Coronavirus live updates: 4.76 million homeowners still in forbearance; prescriptions for Trump-touted drug surged


States across the U.S. continue to chart their own paths forward, trying to thread the needle between public health concerns and efforts to restart the economy amid mass unemployment. Another 2.1 million people filed jobless claims over the past week while continuing claims, or those who have been collecting for at least two weeks, reached 21.05 million, a clearer picture of how many workers remain without work. 

This is CNBC’s live blog covering all the latest news on the coronavirus outbreak. This blog will be updated throughout the day as the news breaks. 

  • Global cases: More than 5.83 million
  • Global deaths: At least 360,800
  • U.S. cases: More than 1.72 million
  • U.S. deaths: At least 101,600

The data above was compiled by Johns Hopkins University.

U.S. savings rate hits record as coronavirus causes Americans to stockpile cash

9:13 a.m. ET — The personal savings rate hit a historic 33% in April, the U.S. Bureau of Economic Analysis said. This rate — how much people save as a percentage of their disposable income — is by far the highest since the department started tracking in the 1960s, and surpasses consumer savings when the U.S. was embroiled in the financial crisis.

The increase in savings came as spending declined by a record 13.6% for the month. The deadly virus, which has caused more than 40 million Americans to file for unemployment, has paralyzed consumer spending habits. —Maggie Fitzgerald

New cases continue to rise in Latin America

No-lockdown Sweden reports economic growth in the first three months of the year

People walk at Strandvagen in Stockholm on March 28, 2020, during the the new coronavirus COVID-19 pandemic. – Sweden, which has stayed open for business with a softer approach to curbing the COVID-19 spread than most of Europe, on March 27, 2020 limited gatherings to 50 people, down from 500.


7:55 a.m. ET — Sweden’s economy expanded at an annual rate of 0.4% during the first three months of the year, official data published Friday showed, following the government’s contrarian decision not to impose a full coronavirus lockdown.

The Nordic country reported stronger-than-anticipated gross-domestic-product data for the first quarter, even as many other European countries recorded a severe economic contraction over the same period.

As of Friday, Sweden had reported more than 35,000 cases of the coronavirus, with 4,266 deaths nationwide, according to data compiled by Johns Hopkins University. It has the highest Covid-19 death rate per capita of any country across the globe, according to a rolling average over the last seven days. —Sam Meredith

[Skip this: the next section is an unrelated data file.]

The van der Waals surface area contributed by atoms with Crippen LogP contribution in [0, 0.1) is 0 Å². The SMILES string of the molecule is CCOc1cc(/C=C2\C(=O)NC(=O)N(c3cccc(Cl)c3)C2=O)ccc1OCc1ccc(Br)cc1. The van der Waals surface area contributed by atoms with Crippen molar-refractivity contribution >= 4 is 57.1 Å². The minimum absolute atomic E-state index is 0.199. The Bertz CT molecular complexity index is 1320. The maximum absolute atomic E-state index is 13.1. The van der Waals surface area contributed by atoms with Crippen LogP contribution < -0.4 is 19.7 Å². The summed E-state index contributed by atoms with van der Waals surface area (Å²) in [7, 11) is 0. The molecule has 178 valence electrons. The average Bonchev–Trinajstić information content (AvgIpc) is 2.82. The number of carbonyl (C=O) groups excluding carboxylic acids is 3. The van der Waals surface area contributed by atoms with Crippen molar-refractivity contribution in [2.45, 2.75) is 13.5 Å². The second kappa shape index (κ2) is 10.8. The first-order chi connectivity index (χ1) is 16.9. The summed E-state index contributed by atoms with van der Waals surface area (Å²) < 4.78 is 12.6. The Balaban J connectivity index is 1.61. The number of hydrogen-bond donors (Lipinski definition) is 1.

Russia sees record daily rise in Covid-19 deaths 

An employee and a patient at an intensive care unit at the Republican Clinical Hospital treating patients with confirmed or suspected coronavirus infection.

Yegor Aleyev | TASS | Getty Images

7:28 a.m. ET — Russia reported 232 fatalities as a result of the coronavirus in the last 24 hours, reflecting the country’s highest one-day spike in Covid-19 deaths since the outbreak began.

It means the country’s official coronavirus death toll has climbed to 4,374.

Only the U.S. and Brazil have recorded more cases of the coronavirus than Russia, according to data compiled by Johns Hopkins University. —Sam Meredith

Expect delays in non-Covid clinical trials, former FDA chief says

7:20 a.m. ET — Clinical trials of drugs, treatments and vaccines unrelated to Covid-19 will likely face delays going forward as the agency focuses its resources on addressing the virus, former Food and Drug Administration Commissioner Dr. Scott Gottlieb said.

“A lot of drug companies put clinical trials on hold,” he said, adding that some companies didn’t go forward with planned trials and others suspended ongoing trials. “The agency has been keeping up” so far, Gottlieb added.

The FDA put out new guidance dated May 26 that said the agency might need to prioritize resources moving forward as staff is stretched thin. 

“With many staff members working on COVID-19 activities, it is possible that we will not be able to sustain our current performance level in meeting goal dates indefinitely,” the agency said in the document. —Will Feuer

Disclosure: Scott Gottlieb is a CNBC contributor and is a member of the boards of Pfizer and biotech company Illumina.

EU promises quick review of remdesivir as potential treatment

A lab technician inspects filled vials of investigational coronavirus disease (COVID-19) treatment drug remdesivir at a Gilead Sciences facility in La Verne, California, U.S. March 11, 2020. Picture taken March 11, 2020.

Gilead Sciences Inc | Reuters

6:59 a.m. ET — The European Union will conduct an accelerated review of Gilead‘s remdesivir as a potential treatment for Covid-19, the European Medicines Agency said, according to a Reuters report. 

The health regulator said its human medicines committee will review the drug on a timeline “reduced to the absolute minimum,” adding that biopharmaceutical company Gilead has yet to submit an application for approval of the treatment, Reuters reported.

The U.S. Food and Drug Administration granted an emergency use authorization for the use of remdesivir to treat Covid-19 patients earlier this month. That means doctors can use the drug on patients hospitalized with the disease even though the drug has not been formally approved by the agency. —Will Feuer

Read CNBC’s previous coronavirus live coverage here: San Francisco releases reopening timeline, Boston Marathon canceled

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